Given the demand for participation in CORCAN shops, there is no need – or reason -- to provide so-called ‘incentive pay.' 

Finally, we are reducing the burden on institutional staff and increasing the accountability of inmates when it comes to the purchasing of inmate items.

We will do this in two ways.

First, we are transferring ownership and accountability for all institutional canteens to Inmate Committees.

Canteens within federal institutions sell things like toothpaste, books, clothing that goes beyond standard issue and snacks such as candy bars.

The process of converting control for these canteens to inmate committees started a few years ago. Right now, over 85 percent of prison canteens have been converted. This measure will see the remaining 15 percent converted.

Converting these canteens is not only beneficial from a cost savings perspective, but also promotes greater offender accountability and provides offender employment opportunities.

Rest assured, CSC will retain supervision of transactions to ensure rigorous and thorough oversight.

The second way we are reducing the burden on CSC staff – and taxpayers – is when it comes to the purchasing of inmate goods from outside suppliers.

Right now, if an inmate needs a product that is not in stock or available at the inmate canteen, they fill out a request, and a staff member goes to a store to buy it for them.

Many times, the result is one-off trips to go purchase these items.

Institutional staff are not personal shoppers.  They deserve the opportunity to focus on the very important jobs we have entrusted them to do inside the walls of the institution.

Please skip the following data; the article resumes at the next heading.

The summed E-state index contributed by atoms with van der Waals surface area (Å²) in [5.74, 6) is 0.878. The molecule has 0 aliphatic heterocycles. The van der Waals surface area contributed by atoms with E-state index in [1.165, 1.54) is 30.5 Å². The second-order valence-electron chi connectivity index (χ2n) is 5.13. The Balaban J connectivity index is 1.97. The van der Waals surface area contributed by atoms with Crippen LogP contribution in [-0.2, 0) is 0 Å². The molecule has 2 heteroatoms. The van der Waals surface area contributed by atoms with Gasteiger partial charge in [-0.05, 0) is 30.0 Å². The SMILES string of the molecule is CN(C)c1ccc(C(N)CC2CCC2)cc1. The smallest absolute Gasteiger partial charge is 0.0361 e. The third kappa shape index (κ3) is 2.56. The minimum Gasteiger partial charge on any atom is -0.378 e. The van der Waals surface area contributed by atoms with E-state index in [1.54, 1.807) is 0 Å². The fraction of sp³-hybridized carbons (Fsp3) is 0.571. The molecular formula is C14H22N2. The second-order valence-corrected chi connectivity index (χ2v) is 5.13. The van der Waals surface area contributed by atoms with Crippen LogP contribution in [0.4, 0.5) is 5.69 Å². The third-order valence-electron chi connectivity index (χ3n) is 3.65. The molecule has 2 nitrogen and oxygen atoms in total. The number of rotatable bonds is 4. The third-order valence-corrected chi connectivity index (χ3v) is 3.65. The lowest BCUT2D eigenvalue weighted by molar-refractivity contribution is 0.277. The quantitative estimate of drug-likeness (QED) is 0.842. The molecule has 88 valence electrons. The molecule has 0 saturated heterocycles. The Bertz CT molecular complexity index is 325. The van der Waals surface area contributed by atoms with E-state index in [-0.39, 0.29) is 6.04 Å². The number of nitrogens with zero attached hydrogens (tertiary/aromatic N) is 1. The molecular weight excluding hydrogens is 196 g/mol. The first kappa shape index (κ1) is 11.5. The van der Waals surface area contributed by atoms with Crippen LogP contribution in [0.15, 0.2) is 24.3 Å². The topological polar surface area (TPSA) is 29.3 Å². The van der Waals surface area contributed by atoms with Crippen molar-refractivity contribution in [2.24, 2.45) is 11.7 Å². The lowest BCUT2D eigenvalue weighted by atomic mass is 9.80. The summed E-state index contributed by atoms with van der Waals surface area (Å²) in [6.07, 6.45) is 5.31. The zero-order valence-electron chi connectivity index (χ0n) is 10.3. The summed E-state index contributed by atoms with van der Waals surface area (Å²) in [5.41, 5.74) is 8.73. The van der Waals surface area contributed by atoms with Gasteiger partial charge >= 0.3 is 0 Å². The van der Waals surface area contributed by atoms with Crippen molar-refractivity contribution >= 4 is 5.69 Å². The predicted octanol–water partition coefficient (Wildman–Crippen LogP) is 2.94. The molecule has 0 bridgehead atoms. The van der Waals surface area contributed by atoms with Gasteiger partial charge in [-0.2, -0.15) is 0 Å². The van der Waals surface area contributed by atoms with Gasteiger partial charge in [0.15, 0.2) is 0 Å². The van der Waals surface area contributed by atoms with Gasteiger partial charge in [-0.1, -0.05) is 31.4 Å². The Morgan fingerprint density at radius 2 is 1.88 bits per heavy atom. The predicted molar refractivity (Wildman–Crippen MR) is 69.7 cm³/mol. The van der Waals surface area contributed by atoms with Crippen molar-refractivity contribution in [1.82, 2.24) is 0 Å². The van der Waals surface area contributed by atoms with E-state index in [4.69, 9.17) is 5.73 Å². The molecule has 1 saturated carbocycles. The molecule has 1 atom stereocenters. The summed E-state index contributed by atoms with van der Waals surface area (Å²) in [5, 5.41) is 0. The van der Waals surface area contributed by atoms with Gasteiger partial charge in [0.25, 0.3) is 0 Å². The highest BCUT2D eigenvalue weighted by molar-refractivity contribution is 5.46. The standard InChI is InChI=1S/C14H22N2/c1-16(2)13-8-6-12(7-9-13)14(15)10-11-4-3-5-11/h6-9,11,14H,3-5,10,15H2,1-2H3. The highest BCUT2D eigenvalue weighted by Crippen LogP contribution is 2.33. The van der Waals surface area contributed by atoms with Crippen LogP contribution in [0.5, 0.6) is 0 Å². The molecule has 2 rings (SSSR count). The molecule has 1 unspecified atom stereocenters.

Moving forward, CSC will standardize the way inmates can purchase goods – goods that are purchased with the inmate's own money I should add.

From now on, to be more efficient and ensure the best use of taxpayer dollars, staff will visit a set list of stores on a set schedule, so they are not making several small trips each time they get a request.  There will also be the option of ordering from a catalogue.


In conclusion, let me wrap up by saying that last May, Canadians gave our Government a strong mandate to improve public safety where we live, work and raise our families.

Among our commitments, we promised Canadians we would introduce and pass law and order legislation to combat terrorism and crime.

We promised to do this within 100 sitting days.   And we delivered.

Victims have told us that too often they feel the criminals have all the rights.

We listened.  And we've been seeking to restore balance.

Just three weeks ago, the Prime Minister announced a new income support program for parents of victims of crime.

And Minister Nicholson recently introduced legislation to double the victim surcharge offenders must pay, while ensuring it is automatically applied in all cases.

Our Government has made it a priority to make the changes Canadians have asked for – and that they deserve.

All of these measures build on our record of holding criminals to account and putting the rights of victims and law-abiding Canadians first.

Our measures, including those I've announced today, seek to restore balance to our criminal justice system.

They provide tangible steps forward.

And while inmate pay and room and board are not in and of themselves, the complete answer -- they are tangible steps forward to hold criminals to account.  And all told, these measures will save taxpayers over $10 million.

Thank you.